Dec 19, 2016 | By Tess

A viscerally realistic 3D printed heart model for children could soon be mass produced in Japan. Made using an organ modeling system and inkjet 3D printing technology, the realistic heart models were developed by Japan’s National Center for Circulatory Organs Disease Research Center, Japanese 3D printing company crossEffect, the Minister of Pediatric Circulation, Screen Holdings, and chemical company Kyoeisha. The 3D printed heart models could soon be used for doctor training and for pre-surgical planning for children.

This is not the first time that Japan’s National Center for Circulatory Organs Disease Research has used 3D printing to create patient-specific heart models, though the integration of inkjet 3D printing technologies has changed the game in a significant way. Previously, the researchers created the models by first creating a 3D printable model of the patient’s heart based off their CT scans. Next, the heart was 3D printed from a rigid resin using a light-curing 3D printer. The hard plastic heart model was then cast in a vacuum mold to create an internal organ model. From there, a heart model with internal vascular structure and lateral muscles was obtained.

3D printed heart models using conventional method

If the process mentioned above sounds complicated, that’s because it is, and the production time to create one of the heart models with this method requires at least 4 to 5 days. Not only does this raise risks for children who need heart surgery, but it also makes it incredibly difficult to adopt on a large scale. Tadashi Takeuchi, a representative of crossEffect, explained: “For children, the timing of surgery is very important. For patients that need surgery today, tomorrow and this week, they can not wait 5 days for the completion of the model.”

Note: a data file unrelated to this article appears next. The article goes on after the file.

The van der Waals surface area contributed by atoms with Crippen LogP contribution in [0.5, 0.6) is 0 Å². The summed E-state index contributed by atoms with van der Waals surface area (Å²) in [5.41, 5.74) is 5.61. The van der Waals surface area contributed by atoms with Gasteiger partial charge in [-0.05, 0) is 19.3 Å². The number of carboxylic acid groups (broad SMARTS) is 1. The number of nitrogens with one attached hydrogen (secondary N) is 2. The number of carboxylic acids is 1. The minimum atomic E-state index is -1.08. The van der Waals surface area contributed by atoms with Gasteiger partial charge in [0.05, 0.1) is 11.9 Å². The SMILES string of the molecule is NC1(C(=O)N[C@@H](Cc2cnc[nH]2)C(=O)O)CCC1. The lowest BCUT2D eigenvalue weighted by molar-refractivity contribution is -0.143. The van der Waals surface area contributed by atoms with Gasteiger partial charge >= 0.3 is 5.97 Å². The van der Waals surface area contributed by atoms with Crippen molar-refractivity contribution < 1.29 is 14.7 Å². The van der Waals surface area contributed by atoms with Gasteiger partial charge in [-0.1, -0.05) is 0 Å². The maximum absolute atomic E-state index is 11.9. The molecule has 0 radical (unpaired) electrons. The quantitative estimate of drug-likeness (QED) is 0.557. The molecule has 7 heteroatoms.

In addition to the time factor, the original process was quite expensive, as it required the manufacturing of a separate mold. Takeuchi reckons that it cost several hundred thousand Yen to make the separate molds for the heart models. Now, however, by using inkjet 3D printing technology, the need for the separate mold has been removed, and both the time and cost of creating the heart models are expected to be greatly reduced.

The new method, which involves data processing (from the CT scans), 3D modeling, and 3D printing, can reportedly take as little as 1 to 2 days. The cost, for its part, is reportedly reduced by half according to Screen Holdings Managing Director CTO Tanzu Shoichi.

The heart modeling process, which was presented by the National Center for Circulatory Organs Disease Research Center last week, involves first extracting data from CT scans using a visceral organ modeling system (developed by crossEffect). With the data, Screen Holdings can then 3D print the heart model using its inkjet 3D printers, using a special resin mold agent and proppant, a resin used for the covered parts of the organ. Both materials have been supplied by Kyoeisha Chemical.

The 3D printed heart models, which are characterized by a soft, malleable texture, are still being worked on to make them as texturally accurate as possible. The materials company is reportedly improving their resins with input from doctors. Ultimately, the goal is to adapt the accurate heart models for mass production within the next year. The first step of this will be having the heart models approved for use as pediatric cardiac replicas which can be covered by insurance. Down the line, the 3D printed replicas will also be adapted for adults with heart disease and aortic heart disease.

As the research center explains, it has focused the heart models for the diagnosis and treatment of children’s heart disease for a number of reasons. As Mr. Shiraishi, the Minister of Pediatric Circulation of the perinatal circulatory organs, notes, “The child’s heart is small and complex. It is difficult to grasp the surgical technique because the shape is odd.” The hope is that the 3D printed heart models will help doctors to prepare more carefully for surgeries, which will result in shorter operation times and, in turn, shorter ischemic times (the time during the operation where the heart is stopped). Shorter ischemic times can be crucial in terms of lessening the overall risk of the surgery.

In addition to pre-surgical simulations, the visceral 3D printed heart model could also be useful as a training tool for young doctors, helping them to not only visualize what a child’s heart looks like, but also how touching and operating on one feels like.



Posted in 3D Printing Application



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